The All Progressives Congress (APC) governorship aspirant in Anambra State, George Moghalu, has stated that the boycott of anambra election by the Indigenous People of Biafra (IPOB), does not make sense.
Moghalu made the statement in parts of interview with tribune while view on the Biafra agitation and his ambition for contesting in the upcoming Anambra governorship election.
Ahead of this election, a separatist group in the South-East, IPOB, has vowed to disrupt the election. As an aspirant, aren’t you worried?
The issue of not wanting Biafra and not wanting election, I think it has been sufficiently addressed by various Igbo organisations. Ohanaeze has come out to make its position clear. What message are we sending when we say we don’t want to have election in Anambra? One state in our zone? It doesn’t make sense.
I believe that there will be election and I believe that the Ohanaeze and other Igbo leaders have come out to say that the elections will hold in the South-East. I am sure that the Federal Government has the capacity to provide enough security for people in Anambra.
WHAT are those things you feel aren’t being done normally in Anambra State that you want to correct when you become the governor, considering the fact that the incumbent governor can still seek a fresh mandate?
I try to use an analogy to explain the situation in Anambra State. When you come into a dark room, if you come in with a candle, there is light and there is illumination. If you bring in a bulb, there is an improvement on the candle. If you bring in floodlight, you have greater illumination. It looks like the day.
So, that’s exactly the situation in Anambra. What some people see is a candle-lit situation because I believe that the potentialities of the state to be number one in this country is there. But first we need to create an enabling environment for the private sector to grow. We need to build on our potential to expand the place. We need to change the narrative.
For me, there is quite a lot to be done in Anambra, in terms of governance, infrastructural development, expanding our agricultural base to address unemployment.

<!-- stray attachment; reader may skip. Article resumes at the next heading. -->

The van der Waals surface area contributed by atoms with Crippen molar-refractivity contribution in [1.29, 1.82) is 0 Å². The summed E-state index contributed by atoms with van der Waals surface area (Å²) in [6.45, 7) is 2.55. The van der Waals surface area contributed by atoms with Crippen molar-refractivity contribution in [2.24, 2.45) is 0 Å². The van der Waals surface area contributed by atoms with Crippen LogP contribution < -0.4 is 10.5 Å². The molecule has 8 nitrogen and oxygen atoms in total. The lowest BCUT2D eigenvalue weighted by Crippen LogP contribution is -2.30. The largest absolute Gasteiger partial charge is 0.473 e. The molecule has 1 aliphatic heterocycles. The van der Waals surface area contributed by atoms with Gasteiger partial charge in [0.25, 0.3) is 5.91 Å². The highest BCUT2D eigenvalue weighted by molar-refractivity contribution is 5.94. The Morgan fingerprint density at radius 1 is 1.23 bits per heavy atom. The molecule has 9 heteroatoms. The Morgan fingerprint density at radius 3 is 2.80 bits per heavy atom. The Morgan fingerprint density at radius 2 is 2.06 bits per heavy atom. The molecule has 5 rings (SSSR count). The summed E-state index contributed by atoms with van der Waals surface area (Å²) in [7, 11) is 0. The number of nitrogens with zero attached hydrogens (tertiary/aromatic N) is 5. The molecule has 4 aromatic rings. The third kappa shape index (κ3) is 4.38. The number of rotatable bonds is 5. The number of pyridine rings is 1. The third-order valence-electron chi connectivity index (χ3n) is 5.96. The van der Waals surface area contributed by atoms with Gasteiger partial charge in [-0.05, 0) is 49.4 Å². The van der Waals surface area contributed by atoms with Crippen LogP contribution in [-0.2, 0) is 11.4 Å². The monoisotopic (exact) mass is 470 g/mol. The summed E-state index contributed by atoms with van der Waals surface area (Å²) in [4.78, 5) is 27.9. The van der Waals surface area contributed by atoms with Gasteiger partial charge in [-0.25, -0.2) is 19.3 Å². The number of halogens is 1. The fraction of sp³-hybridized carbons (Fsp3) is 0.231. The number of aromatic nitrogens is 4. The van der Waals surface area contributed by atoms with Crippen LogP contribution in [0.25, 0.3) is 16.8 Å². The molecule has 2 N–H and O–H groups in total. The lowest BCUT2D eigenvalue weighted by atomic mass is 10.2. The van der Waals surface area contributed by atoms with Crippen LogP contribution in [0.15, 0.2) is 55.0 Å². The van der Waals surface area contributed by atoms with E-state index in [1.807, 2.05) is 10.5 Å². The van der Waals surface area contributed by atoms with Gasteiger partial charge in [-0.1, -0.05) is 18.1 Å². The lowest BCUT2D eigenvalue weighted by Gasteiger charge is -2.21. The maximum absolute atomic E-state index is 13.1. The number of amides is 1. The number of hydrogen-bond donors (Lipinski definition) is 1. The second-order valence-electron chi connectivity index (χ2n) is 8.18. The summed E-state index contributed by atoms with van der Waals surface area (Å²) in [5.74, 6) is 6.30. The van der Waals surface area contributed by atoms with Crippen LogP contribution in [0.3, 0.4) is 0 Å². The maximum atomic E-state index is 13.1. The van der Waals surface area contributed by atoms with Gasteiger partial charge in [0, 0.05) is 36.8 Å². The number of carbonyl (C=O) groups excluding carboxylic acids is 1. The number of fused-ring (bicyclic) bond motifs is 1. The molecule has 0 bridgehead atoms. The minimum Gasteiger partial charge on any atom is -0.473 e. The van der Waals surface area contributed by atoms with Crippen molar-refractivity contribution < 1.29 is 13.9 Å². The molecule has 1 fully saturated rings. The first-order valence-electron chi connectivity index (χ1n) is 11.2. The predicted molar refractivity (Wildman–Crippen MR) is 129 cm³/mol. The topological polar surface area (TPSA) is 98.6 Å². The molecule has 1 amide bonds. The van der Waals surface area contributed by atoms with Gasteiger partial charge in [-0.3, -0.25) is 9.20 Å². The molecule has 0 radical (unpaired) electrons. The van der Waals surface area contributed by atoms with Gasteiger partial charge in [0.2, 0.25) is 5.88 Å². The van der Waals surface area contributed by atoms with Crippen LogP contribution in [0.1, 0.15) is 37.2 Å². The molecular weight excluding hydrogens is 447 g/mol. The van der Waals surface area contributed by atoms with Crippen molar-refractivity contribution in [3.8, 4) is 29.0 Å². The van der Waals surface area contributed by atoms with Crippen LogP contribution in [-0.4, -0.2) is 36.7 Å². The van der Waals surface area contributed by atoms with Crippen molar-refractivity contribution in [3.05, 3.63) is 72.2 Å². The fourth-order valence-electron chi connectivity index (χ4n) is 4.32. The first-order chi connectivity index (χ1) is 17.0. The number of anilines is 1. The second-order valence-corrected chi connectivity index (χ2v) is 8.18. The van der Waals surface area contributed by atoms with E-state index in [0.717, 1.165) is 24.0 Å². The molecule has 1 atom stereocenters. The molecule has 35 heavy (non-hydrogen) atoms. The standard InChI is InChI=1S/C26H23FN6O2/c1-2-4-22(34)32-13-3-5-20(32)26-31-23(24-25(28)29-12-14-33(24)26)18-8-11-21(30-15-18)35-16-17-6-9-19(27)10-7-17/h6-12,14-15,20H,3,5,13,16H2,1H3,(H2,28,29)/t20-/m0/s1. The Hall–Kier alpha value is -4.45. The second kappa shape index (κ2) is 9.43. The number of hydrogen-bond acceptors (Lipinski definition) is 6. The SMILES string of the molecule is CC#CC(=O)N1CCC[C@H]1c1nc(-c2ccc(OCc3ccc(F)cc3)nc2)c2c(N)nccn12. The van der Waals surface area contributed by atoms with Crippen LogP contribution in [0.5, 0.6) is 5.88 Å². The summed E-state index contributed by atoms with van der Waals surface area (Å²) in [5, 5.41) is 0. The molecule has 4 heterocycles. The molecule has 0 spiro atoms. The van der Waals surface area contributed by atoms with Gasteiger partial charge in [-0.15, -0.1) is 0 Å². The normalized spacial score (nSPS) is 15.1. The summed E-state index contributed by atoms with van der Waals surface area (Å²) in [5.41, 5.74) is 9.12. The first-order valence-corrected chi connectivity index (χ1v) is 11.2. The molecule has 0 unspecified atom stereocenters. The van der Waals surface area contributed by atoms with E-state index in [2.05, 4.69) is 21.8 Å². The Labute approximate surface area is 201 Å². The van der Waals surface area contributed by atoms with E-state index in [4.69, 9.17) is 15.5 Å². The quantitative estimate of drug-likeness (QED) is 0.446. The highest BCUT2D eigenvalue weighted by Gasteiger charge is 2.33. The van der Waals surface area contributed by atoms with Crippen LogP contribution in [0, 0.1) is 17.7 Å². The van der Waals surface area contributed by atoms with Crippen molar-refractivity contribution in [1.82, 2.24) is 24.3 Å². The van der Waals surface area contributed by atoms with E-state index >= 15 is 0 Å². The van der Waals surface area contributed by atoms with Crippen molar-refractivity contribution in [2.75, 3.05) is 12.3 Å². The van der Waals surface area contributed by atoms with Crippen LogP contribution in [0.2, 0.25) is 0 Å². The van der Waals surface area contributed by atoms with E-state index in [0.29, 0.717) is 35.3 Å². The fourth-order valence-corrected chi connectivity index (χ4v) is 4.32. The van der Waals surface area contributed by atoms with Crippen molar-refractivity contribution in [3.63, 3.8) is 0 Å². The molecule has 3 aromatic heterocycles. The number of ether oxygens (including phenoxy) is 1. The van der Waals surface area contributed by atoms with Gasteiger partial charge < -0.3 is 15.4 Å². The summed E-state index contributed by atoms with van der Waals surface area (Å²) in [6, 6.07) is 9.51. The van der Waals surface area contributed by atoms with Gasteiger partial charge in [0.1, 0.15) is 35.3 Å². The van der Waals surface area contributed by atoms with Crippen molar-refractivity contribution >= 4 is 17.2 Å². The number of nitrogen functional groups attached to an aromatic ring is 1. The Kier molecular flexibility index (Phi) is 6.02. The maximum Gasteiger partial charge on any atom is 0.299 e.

This is why I have taken time to build up a manifesto which I am going to sell to the people. I have said we must de-emphasise oil if we really want to drive this economy and that’s because with our emphasis on certificates, today people buy the certificates which they cannot defend.
We must target a situation where we train people so that they can be self-reliant and have the capacity to employ people in a very short time.
We have a lot to do in our state. Our infrastructure is totally decayed. Never mind what you see on television. There is quite a lot to be done.
What is your take on Igbo presidency?
On the issue of Igbo presidency, why not? By the time the presidency leaves the North after eight years, what will happen is that honestly speaking every zone in this country has produced the president except the South-East and I think that we the leaders of South-East should go back to the drawing table to plot, to think, to work out how it is going to manifest, because we are looking at the president of Nigeria of Igbo extraction.
For us to achieve that, we must talk to the northerners, we need to talk to the South-West, we need to talk to every Nigerian to see it from our perspective. If we should be talking about that, I don’t think it makes sense for us to be talking about secession, because they are two straight lines that can never meet.